Like many parents, Alan Jones saw how his children were using messaging apps and was concerned for their safety. Unlike many parents, Alan is a technology entrepreneur. He saw the problem as a business opportunity, one he recently explored on CyLon’s cyber security accelerator programme (which Nominet sponsored).
For over a decade, he envisaged “a messaging platform that worked like those messages in Mission Impossible that start to burn the minute you’ve read them,” he explains. “I wanted to create something that gives the power back to the individual – you send a message but leave no legacy.”
The idea seems to have been made for our current climate of big tech backlash and concern about digital footprints, yet Alan has nurtured his idea for over a decade, occupied with other start-ups and waiting for the right technology to be ready.
He watched Snapchat arrive – which operates on a similar premise with messages that disappear – but considers it “more of a gimmick than a privacy tool.” In 2017, facial recognition became a usable technology and he saw how his idea could finally be realised. “You can register your face, and then messages can only be read by the intended recipient,” he explains. “If someone looks over your shoulder, the message disappears.”
It isn’t just the technology that has now come of age for YEO (your eyes only) Messaging – the world’s first global messaging app for confidential communications for businesses and personal use. His daughter Sarah Norford-Jones, herself a successful entrepreneur, is a co-founder.
“I just loved the idea immediately,” says Sarah. “Through my previous work in branding, I could see how important Yeo would be to help brands protect their intellectual property.” She also had no qualms about working so intensively alongside her dad. “We trust each other completely, and we challenge each other, which is important.”
“It’s great to not intimidate your co-workers as the CEO,” Alan adds. “Sarah is the CMO and we can read each other’s moods and be as blunt as we need to be.” He also relishes the influence of the younger generation and their mindset, both from his daughter and the other young founders at CyLon. “Now I’m older, I listen more – there is a real power in listening,” he says.
CyLon has helped them “refine the diamond”, as Alan puts it, guiding them in how best to pitch their idea and introducing them to potential partners. Their experience so far has been positive: “We’ve had a 100% hit rate with the businesses we have spoken to,” says Sarah, “they totally get it and want to use it, but we want to slow down a little and make sure we tailor the product to each industry depending on their needs.”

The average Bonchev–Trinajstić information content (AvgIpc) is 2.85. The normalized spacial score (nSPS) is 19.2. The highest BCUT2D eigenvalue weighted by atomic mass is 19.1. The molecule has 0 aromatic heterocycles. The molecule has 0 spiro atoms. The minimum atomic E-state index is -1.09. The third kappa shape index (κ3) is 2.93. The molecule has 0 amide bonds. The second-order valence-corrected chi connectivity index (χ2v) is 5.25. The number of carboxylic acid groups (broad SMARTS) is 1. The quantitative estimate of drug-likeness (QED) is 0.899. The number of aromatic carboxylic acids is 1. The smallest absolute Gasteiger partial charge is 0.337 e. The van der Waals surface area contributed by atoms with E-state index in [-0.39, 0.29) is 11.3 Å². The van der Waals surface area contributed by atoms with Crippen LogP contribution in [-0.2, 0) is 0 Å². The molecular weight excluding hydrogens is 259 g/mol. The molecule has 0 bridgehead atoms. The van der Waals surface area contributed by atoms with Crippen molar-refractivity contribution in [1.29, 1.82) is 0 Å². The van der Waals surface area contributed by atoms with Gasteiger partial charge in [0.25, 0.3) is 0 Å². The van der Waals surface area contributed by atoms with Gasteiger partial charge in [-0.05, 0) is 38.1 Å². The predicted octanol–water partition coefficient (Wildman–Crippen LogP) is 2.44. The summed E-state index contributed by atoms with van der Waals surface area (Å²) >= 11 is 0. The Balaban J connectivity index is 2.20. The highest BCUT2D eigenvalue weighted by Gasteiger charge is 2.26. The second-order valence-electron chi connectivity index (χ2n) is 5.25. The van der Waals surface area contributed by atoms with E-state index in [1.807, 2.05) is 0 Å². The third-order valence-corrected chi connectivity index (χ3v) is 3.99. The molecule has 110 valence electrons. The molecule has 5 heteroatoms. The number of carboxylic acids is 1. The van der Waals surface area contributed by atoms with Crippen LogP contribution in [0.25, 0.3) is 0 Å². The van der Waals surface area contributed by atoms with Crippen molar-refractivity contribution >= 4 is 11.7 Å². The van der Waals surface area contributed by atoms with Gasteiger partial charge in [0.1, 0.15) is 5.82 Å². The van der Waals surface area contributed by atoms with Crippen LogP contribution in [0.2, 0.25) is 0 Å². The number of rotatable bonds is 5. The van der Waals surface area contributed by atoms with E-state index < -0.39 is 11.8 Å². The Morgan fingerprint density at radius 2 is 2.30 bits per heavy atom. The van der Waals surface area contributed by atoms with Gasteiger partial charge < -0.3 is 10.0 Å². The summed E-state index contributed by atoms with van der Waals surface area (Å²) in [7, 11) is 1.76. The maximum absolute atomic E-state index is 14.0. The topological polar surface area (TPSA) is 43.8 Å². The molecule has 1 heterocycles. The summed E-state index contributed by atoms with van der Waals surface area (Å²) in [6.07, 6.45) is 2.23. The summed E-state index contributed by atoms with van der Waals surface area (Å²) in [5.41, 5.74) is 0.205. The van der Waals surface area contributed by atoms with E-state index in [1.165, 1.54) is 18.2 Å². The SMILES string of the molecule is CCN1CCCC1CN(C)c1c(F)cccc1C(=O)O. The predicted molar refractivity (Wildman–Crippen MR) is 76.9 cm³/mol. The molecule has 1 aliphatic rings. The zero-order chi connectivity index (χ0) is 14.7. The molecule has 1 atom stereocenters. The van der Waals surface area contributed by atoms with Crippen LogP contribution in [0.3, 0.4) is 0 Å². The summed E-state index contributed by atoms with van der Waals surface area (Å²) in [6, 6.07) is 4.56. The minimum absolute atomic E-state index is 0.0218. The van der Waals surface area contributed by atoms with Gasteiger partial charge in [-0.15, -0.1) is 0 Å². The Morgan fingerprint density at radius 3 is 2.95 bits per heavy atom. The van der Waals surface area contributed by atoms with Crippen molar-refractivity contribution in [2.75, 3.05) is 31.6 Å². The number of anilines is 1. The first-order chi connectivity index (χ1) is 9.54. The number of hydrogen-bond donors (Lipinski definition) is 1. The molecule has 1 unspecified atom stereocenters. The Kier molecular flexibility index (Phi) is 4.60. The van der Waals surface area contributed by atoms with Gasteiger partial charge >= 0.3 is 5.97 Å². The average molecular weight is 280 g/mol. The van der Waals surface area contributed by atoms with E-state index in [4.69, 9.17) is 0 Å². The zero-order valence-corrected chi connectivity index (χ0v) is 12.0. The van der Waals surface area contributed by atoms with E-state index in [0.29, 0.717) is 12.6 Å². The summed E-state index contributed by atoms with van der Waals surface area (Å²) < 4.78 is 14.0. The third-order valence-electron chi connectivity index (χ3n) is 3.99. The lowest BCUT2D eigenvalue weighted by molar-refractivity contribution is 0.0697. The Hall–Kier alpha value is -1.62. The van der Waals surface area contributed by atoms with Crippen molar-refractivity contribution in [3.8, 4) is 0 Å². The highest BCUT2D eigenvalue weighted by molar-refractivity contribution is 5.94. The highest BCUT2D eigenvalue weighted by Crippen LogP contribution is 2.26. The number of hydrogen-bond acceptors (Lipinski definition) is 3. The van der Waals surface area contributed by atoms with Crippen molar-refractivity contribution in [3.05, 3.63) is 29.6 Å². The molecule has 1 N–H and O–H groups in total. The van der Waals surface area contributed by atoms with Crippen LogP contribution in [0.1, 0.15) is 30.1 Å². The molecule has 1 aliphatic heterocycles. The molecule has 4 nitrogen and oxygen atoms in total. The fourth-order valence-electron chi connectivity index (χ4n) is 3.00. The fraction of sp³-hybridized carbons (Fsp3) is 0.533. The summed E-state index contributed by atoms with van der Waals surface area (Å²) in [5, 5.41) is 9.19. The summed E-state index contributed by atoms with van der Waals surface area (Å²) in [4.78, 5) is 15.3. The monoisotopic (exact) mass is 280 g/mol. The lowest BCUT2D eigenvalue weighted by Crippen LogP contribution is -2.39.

Banks, for example, could use YEO to send out a pin number securely, while doctors could share confidential medical notes or test results via the platform, with an option for the recipient to hold copies if previously agreed. “Privacy is the absolute backbone,” Sarah says, “and we won’t be commercialising the data.”
This will be music to the ears of the many who are frustrated with social media platforms and their targeted ads, and Sarah and Alan have high ambitions. “We want to walk into a room and know everyone has it on their phone,” says Alan. “Hopefully it will become an adjective: ‘I’ll YEO it to you’” adds Sarah.
When we speak, Sarah was just about to have her first child (she subsequently had a healthy baby boy) but was quick to reassure that she had no plans to step away longer than she medically needed to. “I just can’t see maternity leave happening for me. I’ll be wanting to check my phone, respond to emails, be involved.”
Her father is more cautious about her new child coming second to her business endeavours, considering his own experience. “I have some regrets about not being there when the kids were young,” he says. “I’ve started five businesses in my life, and I sacrificed a lot. I missed a lot of important milestones in my children’s lives because I was trying to make things happen.”
Sarah, however, is quick to put him straight: “I had the best childhood. We grew up in Silicon Valley, which was amazing. Dad was so creative and my Mum worked too, so it was ingrained in me that I could chase my own dreams. It ignited a passion for creating something of my own, of owning something and watching it grow. I could never go back to a 9-to-5 now.”
There must also be an incentive in knowing she is building a messaging platform that could help protect her own child online, just as her father strove for the same securities for his children. Alan says, “It’s almost like the sugar addiction – we’re slaves to modern communications platforms and they are not secure. We need to think more about what we’re doing.”